Why Putin has received Le Pen
Less than a month before the French presidential election Russian President Vladimir Putin has received Marine Le Pen, leader of the National Front, in Moscow. This was the first face-to-face meeting between the two. Commentators discuss what strategy Putin is following with the meeting.
Moscow wants to destabilise the EU
Putin's hosting Le Pen shortly before the elections in France sends out a political signal, Jutarnji list believes:
“Russia's president has set another stone in his mosaic aimed at destabilising the European Union. Unashamedly, Moscow is stretching out a hand to the forces that oppose a stronger EU, whether they be populists, nationalists, or even proven neo-fascists like the National Front, which was founded by Marine's father Jean-Marie Le Pen. In essence this is not about ideology but about the convergence of geopolitical strategies. (After all, the Molotov-Ribentropp Pact also overcame ideological differences.) Putin's Russia decided that the EU was not a partner but a rival in the moment when the Union dared to counter the logic of spheres of interest with the postulate of international law. ... The bone of contention was Ukraine.”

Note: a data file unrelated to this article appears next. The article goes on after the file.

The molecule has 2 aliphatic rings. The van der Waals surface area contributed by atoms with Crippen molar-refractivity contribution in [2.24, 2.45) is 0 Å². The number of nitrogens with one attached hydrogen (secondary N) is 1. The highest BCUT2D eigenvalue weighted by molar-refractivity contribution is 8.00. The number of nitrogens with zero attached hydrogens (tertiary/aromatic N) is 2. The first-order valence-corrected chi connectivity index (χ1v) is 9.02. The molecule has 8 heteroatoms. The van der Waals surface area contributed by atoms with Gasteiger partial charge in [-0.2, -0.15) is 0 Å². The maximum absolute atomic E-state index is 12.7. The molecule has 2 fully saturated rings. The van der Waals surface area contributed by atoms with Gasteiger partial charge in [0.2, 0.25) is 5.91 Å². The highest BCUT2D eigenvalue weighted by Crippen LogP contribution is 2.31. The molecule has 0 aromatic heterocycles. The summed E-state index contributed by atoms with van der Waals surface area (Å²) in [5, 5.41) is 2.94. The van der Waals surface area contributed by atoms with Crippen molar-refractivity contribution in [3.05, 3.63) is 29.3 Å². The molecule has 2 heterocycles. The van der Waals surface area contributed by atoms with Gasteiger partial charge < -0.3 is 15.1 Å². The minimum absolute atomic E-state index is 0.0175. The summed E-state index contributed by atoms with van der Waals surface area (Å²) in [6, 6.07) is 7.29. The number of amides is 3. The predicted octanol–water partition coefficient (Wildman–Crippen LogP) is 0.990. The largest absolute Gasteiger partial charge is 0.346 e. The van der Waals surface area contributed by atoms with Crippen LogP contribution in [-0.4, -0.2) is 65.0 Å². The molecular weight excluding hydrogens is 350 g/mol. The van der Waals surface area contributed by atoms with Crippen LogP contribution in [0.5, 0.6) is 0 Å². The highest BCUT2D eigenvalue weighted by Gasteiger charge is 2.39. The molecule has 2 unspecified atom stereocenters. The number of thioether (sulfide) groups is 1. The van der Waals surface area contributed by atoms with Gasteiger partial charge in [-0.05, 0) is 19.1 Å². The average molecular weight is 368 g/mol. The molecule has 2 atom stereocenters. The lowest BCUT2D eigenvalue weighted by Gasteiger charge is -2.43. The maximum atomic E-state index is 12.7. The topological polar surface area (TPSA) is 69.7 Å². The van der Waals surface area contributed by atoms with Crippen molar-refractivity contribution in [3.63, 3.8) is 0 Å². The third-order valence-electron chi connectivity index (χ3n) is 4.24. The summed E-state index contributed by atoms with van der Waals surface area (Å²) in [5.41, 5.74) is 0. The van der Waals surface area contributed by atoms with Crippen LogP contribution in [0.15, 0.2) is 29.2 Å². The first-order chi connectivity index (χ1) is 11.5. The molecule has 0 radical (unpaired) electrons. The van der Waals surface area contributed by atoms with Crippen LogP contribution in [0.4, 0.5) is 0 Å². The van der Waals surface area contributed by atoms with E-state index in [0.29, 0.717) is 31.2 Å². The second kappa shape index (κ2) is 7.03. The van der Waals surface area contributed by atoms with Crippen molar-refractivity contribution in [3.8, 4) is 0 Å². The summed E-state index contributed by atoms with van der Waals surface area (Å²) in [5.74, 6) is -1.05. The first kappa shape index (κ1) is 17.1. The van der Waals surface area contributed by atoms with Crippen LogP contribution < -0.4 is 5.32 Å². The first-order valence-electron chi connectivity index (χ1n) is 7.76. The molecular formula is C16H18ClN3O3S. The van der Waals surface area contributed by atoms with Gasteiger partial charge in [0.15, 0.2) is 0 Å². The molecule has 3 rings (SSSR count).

Strategy based on old traditions
Russia's support for the far right follows in the Soviet tradition of supporting groups that are well disposed to Russia abroad, Postimees comments:
“Putin's Russia is pursuing the same tactics even though its allies are not really respected and the potential advantages are unclear. Putin's friends in Europe who promise to revise their relations with East Europe in Russia's favour are politicians on the fringes of the political spectrum. Marine Le pen has become a figurehead of the European far right in recent years. Her visit to Moscow, however, harked back to the Russian emperors and Genghis Khan, to whom they had to kowtow in order to have their right to rule reaffirmed.”